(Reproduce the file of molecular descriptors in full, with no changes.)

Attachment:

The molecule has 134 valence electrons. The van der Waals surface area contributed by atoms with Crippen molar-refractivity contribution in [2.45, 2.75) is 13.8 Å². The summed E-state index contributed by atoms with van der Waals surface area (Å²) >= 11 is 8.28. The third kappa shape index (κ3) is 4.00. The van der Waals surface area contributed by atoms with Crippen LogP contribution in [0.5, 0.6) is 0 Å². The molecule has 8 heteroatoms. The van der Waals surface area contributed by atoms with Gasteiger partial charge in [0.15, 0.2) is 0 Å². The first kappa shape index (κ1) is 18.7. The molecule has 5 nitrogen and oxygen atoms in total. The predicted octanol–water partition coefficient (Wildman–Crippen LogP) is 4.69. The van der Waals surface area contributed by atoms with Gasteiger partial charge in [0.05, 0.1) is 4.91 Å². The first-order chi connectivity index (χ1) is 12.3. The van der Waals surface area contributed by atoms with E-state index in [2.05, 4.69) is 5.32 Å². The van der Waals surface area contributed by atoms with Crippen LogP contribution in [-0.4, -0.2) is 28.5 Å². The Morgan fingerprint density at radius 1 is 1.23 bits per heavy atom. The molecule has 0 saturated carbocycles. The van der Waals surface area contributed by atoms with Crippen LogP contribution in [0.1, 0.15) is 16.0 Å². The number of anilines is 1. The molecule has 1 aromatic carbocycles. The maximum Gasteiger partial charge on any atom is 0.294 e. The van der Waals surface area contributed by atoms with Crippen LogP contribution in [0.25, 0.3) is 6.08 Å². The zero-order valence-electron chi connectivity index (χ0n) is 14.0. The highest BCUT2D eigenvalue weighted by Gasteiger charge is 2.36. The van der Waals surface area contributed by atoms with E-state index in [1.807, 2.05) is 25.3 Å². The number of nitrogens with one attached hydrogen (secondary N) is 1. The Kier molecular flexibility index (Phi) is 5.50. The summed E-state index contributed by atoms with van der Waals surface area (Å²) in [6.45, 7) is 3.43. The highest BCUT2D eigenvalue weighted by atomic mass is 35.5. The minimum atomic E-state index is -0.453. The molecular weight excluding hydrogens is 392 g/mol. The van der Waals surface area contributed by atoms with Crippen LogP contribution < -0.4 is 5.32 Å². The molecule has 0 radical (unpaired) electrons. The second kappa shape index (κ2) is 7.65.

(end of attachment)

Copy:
The molecule has 134 valence electrons. The van der Waals surface area contributed by atoms with Crippen molar-refractivity contribution in [2.45, 2.75) is 13.8 Å². The summed E-state index contributed by atoms with van der Waals surface area (Å²) >= 11 is 8.28. The third kappa shape index (κ3) is 4.00. The van der Waals surface area contributed by atoms with Crippen LogP contribution in [0.5, 0.6) is 0 Å². The molecule has 8 heteroatoms. The van der Waals surface area contributed by atoms with Gasteiger partial charge in [0.15, 0.2) is 0 Å². The first kappa shape index (κ1) is 18.7. The molecule has 5 nitrogen and oxygen atoms in total. The predicted octanol–water partition coefficient (Wildman–Crippen LogP) is 4.69. The van der Waals surface area contributed by atoms with Gasteiger partial charge in [0.05, 0.1) is 4.91 Å². The first-order chi connectivity index (χ1) is 12.3. The van der Waals surface area contributed by atoms with E-state index in [2.05, 4.69) is 5.32 Å². The van der Waals surface area contributed by atoms with Crippen LogP contribution in [-0.4, -0.2) is 28.5 Å². The Morgan fingerprint density at radius 1 is 1.23 bits per heavy atom. The molecule has 0 saturated carbocycles. The van der Waals surface area contributed by atoms with Crippen LogP contribution in [0.1, 0.15) is 16.0 Å². The number of anilines is 1. The molecule has 1 aromatic carbocycles. The maximum Gasteiger partial charge on any atom is 0.294 e. The van der Waals surface area contributed by atoms with Crippen LogP contribution in [0.25, 0.3) is 6.08 Å². The zero-order valence-electron chi connectivity index (χ0n) is 14.0. The highest BCUT2D eigenvalue weighted by Gasteiger charge is 2.36. The van der Waals surface area contributed by atoms with E-state index in [1.807, 2.05) is 25.3 Å². The number of nitrogens with one attached hydrogen (secondary N) is 1. The Kier molecular flexibility index (Phi) is 5.50. The summed E-state index contributed by atoms with van der Waals surface area (Å²) in [6.45, 7) is 3.43. The highest BCUT2D eigenvalue weighted by atomic mass is 35.5. The minimum atomic E-state index is -0.453. The molecular weight excluding hydrogens is 392 g/mol. The van der Waals surface area contributed by atoms with Crippen LogP contribution < -0.4 is 5.32 Å². The molecule has 0 radical (unpaired) electrons. The second kappa shape index (κ2) is 7.65.